Slash and burn
Kordell Stewart working harder than ever, but still no offers to play QB
Posted: Tuesday May 4, 2004 2:04PM; Updated: Tuesday May 4, 2004 2:11PM
Now that the NFL Draft is history for another year and the fresh quarterback talent has scattered about the landscape, Kordell Stewart walks around waiting for his cell phone to ring. Is he nervous? Nah. The ego remains robust in a healthy kind of way, but Slash has never gone so deep into the offseason without a job. Never felt so unwanted.
Welcome to the daily tribulations of an unemployed QB. On a recent morning, Stewart dropped into Velocity Sports Performance in Roswell, Ga., for one of his three-day-a-week training sessions with NFL veterans Shannon Sharpe [Broncos], Tyrone Poole [Patriots] and Ken Irvin [Vikings]. Stewart has been without a team since the Bears released him on March 1. As you might expect, the conversation eventually steers toward where he's headed.
This is the same question pondered by Kerry Collins, who was put on the street last week by the New York Giants, and one that Kurt Warner may soon face in St. Louis. Long-term contracts obviously don't come with much security in the NFL, not even for playoff-caliber quarterbacks.
If things work out according to plan, Stewart says he could hook up with Sharpe in Denver, even though the Broncos took seventh-round fliers on LSU's Matt Mauck and local favorite Bradlee Van Pelt of Colorado State. Or he could be headed to Buffalo, despite the Bills' use of a first-round pick on Tulane's J. P. Losman. Buffalo is still shopping for an experienced backup, and Stewart has ties to general manager Tom Donahoe and first-year head coach Mike Mularkey from his Pittsburgh days.
Both AFC clubs flew him in for recent visits, and Slash speaks confidently of a decision being only days away.
But no matter what happens, this is pretty traumatic stuff if you've never had to wait to play football. A pay cut is probably in store. And for the first time since her arrived in Pittsburgh as a second-round pick almost a decade ago, Stewart won't be in play for the starting job.
Backup quarterback? Damn, Stewart hunkers down at the mere mention of it.
"I will never -- how can I say it without sounding bold or anything? You don't have to accept it, but you understand it,'' he says. "I'm a competitor from the beginning to the end. As of right now, I am not on any football team. So being that that is the situation, I need to go in and perform if need be, be there to help spark the team in anyway possible.
"But no, no, I am a competitor, man. I'm not gonna stop competing. That is one thing ... I will compete until I can't do it no more. Till my body, soul and mind won't allow me.''
So he works harder than ever. Lifting, running, throwing. Breaking into five-step drops as Sharpe clings tightly to an elastic belt fastened around the quarterback's waist. Sweating through two hours of agility and explosive drills under the watch of conditioning guru Jon Crosby.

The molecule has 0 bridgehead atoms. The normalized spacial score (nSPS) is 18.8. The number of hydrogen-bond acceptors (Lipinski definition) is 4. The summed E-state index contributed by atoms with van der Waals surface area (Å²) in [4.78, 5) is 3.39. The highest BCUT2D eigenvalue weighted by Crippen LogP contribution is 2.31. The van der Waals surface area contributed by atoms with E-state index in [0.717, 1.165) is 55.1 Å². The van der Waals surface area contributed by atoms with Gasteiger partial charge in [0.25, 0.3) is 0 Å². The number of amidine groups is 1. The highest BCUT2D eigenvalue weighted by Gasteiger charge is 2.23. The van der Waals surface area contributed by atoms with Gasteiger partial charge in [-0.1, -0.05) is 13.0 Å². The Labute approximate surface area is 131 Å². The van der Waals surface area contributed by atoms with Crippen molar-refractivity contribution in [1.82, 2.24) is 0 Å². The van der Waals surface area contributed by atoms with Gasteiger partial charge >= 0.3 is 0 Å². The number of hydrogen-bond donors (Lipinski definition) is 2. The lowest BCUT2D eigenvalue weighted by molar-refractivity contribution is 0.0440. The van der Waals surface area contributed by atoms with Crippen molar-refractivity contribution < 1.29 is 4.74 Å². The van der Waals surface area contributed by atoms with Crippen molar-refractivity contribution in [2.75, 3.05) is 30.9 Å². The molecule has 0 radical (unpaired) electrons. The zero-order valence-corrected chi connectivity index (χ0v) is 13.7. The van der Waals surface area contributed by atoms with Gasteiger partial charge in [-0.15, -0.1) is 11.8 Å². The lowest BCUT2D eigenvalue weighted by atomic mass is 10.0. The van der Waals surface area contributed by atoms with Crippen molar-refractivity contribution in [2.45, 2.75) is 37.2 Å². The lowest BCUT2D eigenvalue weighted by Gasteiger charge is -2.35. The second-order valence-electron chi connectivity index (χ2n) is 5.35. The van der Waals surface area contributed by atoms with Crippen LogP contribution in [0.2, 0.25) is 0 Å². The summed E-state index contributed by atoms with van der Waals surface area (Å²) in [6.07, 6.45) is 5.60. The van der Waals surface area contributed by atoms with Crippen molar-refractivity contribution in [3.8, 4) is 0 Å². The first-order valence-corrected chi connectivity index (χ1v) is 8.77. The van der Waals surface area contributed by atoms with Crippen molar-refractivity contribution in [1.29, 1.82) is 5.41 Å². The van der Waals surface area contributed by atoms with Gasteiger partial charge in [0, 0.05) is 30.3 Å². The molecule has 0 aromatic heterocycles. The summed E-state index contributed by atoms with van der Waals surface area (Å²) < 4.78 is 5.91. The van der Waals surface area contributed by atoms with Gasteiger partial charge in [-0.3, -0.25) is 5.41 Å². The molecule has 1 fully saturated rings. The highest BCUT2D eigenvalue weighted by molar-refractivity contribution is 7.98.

Stewart has been going through variations of this offseason ritual since moving to Atlanta five years ago to be closer to his girlfriend, then a local college student. The couple has an 11-month-old son Syre Ahman Stewart. But during all those years he was assured of a job in Pittsburgh and last season Chicago. Now, he talks about uncertainty and fear, of "trying to put all my blocks in the right place'' so he might eventually re-establish himself as a starter.
Like any ego-driven quarterback, he stews over the turn his career has taken since he directed the Steelers to the AFC Championship Game in 1997 and 2001. He fancies himself the model for Michael Vick and other multi-talents who've followed. Ask if he ever wonders what might have been had he chosen to put his talent to work as a receiver and he shoots a disgusted look.
"No, because the same things I've had struggles with every other quarterback is having,'' says Stewart, 31. "Because I played the wide receiver position I will never lower my standards just to play that position. Brett Favre has been through hell over high water. Kerry Collins has been through hell over high water. Peyton Manning has thrown more interceptions than anybody could think of throwing interceptions when he first came in the league. He's had his opportunity to win and this is his first time making it to the playoffs, and now he is considered one of the great quarterbacks in the league.
"I've gone to two AFC Championships and here I am sitting. So if you really want to compare I guess it is all what they call perception and what people like. Peyton has probably thrown for 4,000 yards every season, but I've had the opportunity to go to two AFC Championships, play wide receiver -- did that well. Have pretty much done what I wanted to do in this league so far.
"I can play. I don't know if people don't want to accept it, but that is what I am -- a quarterback. I'm not gonna beat myself up cause I can run faster than half of [the receivers] out there. I can't help it.''
No, Slash is pure quarterback. And so, like the other out-of-work signal-callers, he waits for that one phone call.
Mike Fish is a senior writer for SI.com.